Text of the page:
September is Childhood Cancer Awareness Month

Do you know September is Childhood Cancer Awareness Month?  If you are like most people, you probably do not!  Although cancer is the leading cause of death from disease in children in the United States, killing more children each year than AIDS, asthma, diabetes and cystic fibrosis combined, pediatric cancer does not command the cause marketing and media hype of diseases impacting adults.

Treatment of childhood cancer is often held out as one of modern medicine’s success stories.   Just forty years ago, few children with cancer lived, but now nearly 80% are cured of their disease. Certainly, this is progress but it is not good enough.  The loss of a single child to cancer is one too many.  Additionally, for the 250,000 survivors of childhood cancer living in the United States, the “cure” can come at a high price. The treatment – surgery, radiation, chemotherapy, bone marrow transplants – may cure the cancer, but sometimes it also adversely affects the growing bodies and developing minds of the children who receive it.

For example:
•    Children who receive radiation to the chest as part of their cancer treatment are at risk for developing respiratory problems, such as decreased lung volume and lung tissue that becomes thickened and coarse.  These young girls have a risk of developing breast cancer that is nearly 20 times that of their peers.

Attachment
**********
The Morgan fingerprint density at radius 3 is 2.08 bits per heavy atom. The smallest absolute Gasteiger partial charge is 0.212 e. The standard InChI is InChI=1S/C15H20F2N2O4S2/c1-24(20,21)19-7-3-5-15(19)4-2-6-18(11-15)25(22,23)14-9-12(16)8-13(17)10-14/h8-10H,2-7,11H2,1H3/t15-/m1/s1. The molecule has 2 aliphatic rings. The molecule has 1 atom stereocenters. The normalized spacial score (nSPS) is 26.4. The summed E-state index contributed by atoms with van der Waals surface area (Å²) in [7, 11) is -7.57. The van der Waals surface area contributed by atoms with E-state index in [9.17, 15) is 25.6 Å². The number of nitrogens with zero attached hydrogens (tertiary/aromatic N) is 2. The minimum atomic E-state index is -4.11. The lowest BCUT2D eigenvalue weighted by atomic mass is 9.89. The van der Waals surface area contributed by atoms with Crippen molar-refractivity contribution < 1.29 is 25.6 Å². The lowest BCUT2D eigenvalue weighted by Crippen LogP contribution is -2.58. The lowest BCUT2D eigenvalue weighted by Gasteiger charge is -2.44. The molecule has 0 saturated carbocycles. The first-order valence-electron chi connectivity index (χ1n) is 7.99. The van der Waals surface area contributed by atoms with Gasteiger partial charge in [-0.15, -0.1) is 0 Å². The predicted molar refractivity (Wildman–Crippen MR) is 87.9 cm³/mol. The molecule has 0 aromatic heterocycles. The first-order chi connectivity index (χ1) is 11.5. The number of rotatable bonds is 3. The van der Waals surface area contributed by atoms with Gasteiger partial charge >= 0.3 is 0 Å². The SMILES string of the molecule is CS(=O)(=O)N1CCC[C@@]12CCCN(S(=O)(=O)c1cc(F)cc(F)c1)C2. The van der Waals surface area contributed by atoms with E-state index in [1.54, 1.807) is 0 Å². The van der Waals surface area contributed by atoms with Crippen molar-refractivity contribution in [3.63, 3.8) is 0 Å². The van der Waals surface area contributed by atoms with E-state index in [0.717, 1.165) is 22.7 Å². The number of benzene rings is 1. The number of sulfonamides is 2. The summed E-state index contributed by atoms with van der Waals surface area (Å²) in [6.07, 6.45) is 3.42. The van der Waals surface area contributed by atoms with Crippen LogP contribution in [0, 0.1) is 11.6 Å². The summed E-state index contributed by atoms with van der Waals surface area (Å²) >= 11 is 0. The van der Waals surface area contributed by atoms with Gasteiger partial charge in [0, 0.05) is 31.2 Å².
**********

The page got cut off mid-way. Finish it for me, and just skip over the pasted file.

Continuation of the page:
•    A class of drugs used for childhood cancers, known as anthracyclines, have been linked with decreased heart function in childhood cancer survivors.
•    Radiation therapy can have serious effects on the proper growth of bone and muscle in young people.
•    Childhood cancer survivors have an increased risk of developing a second cancer during their lifetime.
•    Childhood cancer survivors and their parents often experience symptoms of post-traumatic stress syndrome.

While these facts and statistics are sobering, this truly is a time of great optimism for the future of childhood cancer research and treatment.  As we increase our investment in research, knowledge about the genetic and biological mechanisms by which cancers arise and behave is rapidly developing.  Tools that give doctors the ability to target childhood cancers in novel and innovative ways are steadily improving.  For children battling today and for those yet to be diagnosed, the progress toward finding a cure is promising.  At CURE, we will not rest until every child with cancer is guaranteed a cure.  Please help us – during the month of September, Childhood Cancer Awareness Month, and all year long.

CURE is in the news this month!  Click below to read the articles:

Georgia Trend – September 2008

Atlanta Woman – September / October 2008


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